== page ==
The Book of Mike

"This is no junior college. This is the notorious University of Miami.” -- Marlins starter Dontrelle Willis, after getting knocked around for six runs in 2 1/3 innings by the Canes.

Monday, April 19, 2004

Doom and Gloom in Yankee Blue

While I would like to be amongst the first to declare the Yankees season a failure, it’s still only April and there’s plenty of time for things to shake themselves out. Yes, the Yankees are in 3rd place and have a record of 6 – 7 after losing three out of four games to the Red Sox this weekend.

Going into today’s game against the Red Sox, the Yankees had a team batting average of .212, good for last (14th) in the American League (the league average by the way is .272). The Yankees also ranked 9th in on base percentage (.334 vs. a league average of .347) and 11th in OPS (.711 vs. a league average of .776). The Yankees pitching staff is a more respectable 6th in the league in ERA and WHIP, but a less respectable 8th in batting average allowed (a questionable metric though) as they are allowing opponents to hit at a .280 clip.

The depressing offensive statistics are the result of a collective poor performance by most of the Yankees highest paid hired guns., the Yankees’ most prized off-season acquisition, is off to an incredibly slow start – hitting .156 with an on base percentage of .269. also has more strikeouts (10) than walks (6), and although most of his hits have gone for extra bases, the totals are still small (four of seven). Yankee fans will be quick to tell you that this is to be expected because it takes awhile – two months is the figure I hear most commonly – for superstars to adjust to the big city. While this may be “true” I would think that could afford a sports psychologist or some other sort of professional to prepare him for the rigors of the New York media. Apparently not though. Enough railing on for now. I’ll be a fan of his as long as he keeps donating money to the University of Miami’s baseball program.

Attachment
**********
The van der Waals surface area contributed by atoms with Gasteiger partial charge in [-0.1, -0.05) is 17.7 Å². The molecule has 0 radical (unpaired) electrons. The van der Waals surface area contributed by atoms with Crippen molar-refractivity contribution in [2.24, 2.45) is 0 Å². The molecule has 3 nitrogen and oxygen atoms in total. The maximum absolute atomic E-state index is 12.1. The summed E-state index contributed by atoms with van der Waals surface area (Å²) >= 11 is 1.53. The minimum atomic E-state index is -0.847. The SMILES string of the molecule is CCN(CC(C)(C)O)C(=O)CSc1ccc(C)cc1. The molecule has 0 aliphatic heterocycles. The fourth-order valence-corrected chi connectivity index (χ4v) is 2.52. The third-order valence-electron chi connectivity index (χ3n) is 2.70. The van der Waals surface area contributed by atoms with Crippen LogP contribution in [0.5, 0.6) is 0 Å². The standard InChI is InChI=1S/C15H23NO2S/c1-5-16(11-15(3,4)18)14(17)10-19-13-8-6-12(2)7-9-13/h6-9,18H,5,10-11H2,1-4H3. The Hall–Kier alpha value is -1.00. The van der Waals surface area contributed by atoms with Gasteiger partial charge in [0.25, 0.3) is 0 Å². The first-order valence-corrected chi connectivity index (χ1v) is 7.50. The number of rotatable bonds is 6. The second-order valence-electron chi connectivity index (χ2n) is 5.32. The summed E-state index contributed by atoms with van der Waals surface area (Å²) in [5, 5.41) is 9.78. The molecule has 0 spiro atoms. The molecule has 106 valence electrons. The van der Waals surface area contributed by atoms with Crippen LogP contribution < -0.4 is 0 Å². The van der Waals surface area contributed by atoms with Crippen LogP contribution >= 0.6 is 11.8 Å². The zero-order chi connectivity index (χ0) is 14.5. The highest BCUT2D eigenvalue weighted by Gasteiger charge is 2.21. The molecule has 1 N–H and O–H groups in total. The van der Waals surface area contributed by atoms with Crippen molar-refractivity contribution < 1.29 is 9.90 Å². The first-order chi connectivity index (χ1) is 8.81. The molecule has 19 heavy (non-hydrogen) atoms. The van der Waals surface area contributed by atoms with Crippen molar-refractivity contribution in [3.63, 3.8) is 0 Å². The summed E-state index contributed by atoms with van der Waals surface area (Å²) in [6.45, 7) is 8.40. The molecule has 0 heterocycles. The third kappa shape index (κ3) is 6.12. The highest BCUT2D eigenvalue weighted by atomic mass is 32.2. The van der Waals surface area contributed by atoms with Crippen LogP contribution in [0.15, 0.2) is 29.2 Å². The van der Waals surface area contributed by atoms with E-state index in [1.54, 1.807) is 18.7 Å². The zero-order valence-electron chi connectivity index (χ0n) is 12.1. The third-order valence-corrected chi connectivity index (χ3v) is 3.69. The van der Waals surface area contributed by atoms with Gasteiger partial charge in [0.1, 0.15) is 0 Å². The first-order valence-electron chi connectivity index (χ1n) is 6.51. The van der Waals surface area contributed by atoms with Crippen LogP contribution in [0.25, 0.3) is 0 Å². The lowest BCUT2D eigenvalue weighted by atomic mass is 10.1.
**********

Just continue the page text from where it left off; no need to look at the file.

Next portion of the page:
Jason Giambi, possibly in response to the BALCO and steroid jeers, is hitting a paltry .226 (although his on base percentage is extremely high due to a continued ability to draw walks). Backup first baseman Tony Clark and Travis Lee are hitting a collective .200 and are not drawing walks at a Giambi-like clip (a combined one walk between the two of them). Newly acquired centerfielder Kenny Lofton, who is now on the disabled list (although some would argue that in reality he was before, just not in actuality), is hitting only .167. The Yankees other centerfielder (not named Bubba), Bernie Williams, is hitting .212, but is reaching base and scoring some runs. Jorge Posada, Derek Jeter, and Gary Sheffield have all had decent starts, although certainly nothing up to their All-Star/borderline Hall of Fame career standards.

What’s the point of all of this? Well, the Yankees are 6 – 7 now and two games back in the East. They are struggling – struggling mightily from a collective offensive standpoint, at levels that it is not realistic to expect them to sustain over the course of the long season. What does this mean for the rest of the American League East? Beware. The Yankees are lurking and no one has been able to put much distance between themselves and the Yankees. At likely their lowest point of the year, the Yankees are only one game below .500. It’s nearly impossible to even conceive that a lineup comprised of Jeter,, Jason Giambi, Bernie Williams, Jorge Posada, Hideki Matsui, etc, etc, etc, will hit a collective .212 for the entire season. They’re going to hit better. They are going to score more runs. And when they do those things, they are likely to win more games – whether Mike Mussina gets back into the swing of things or not.


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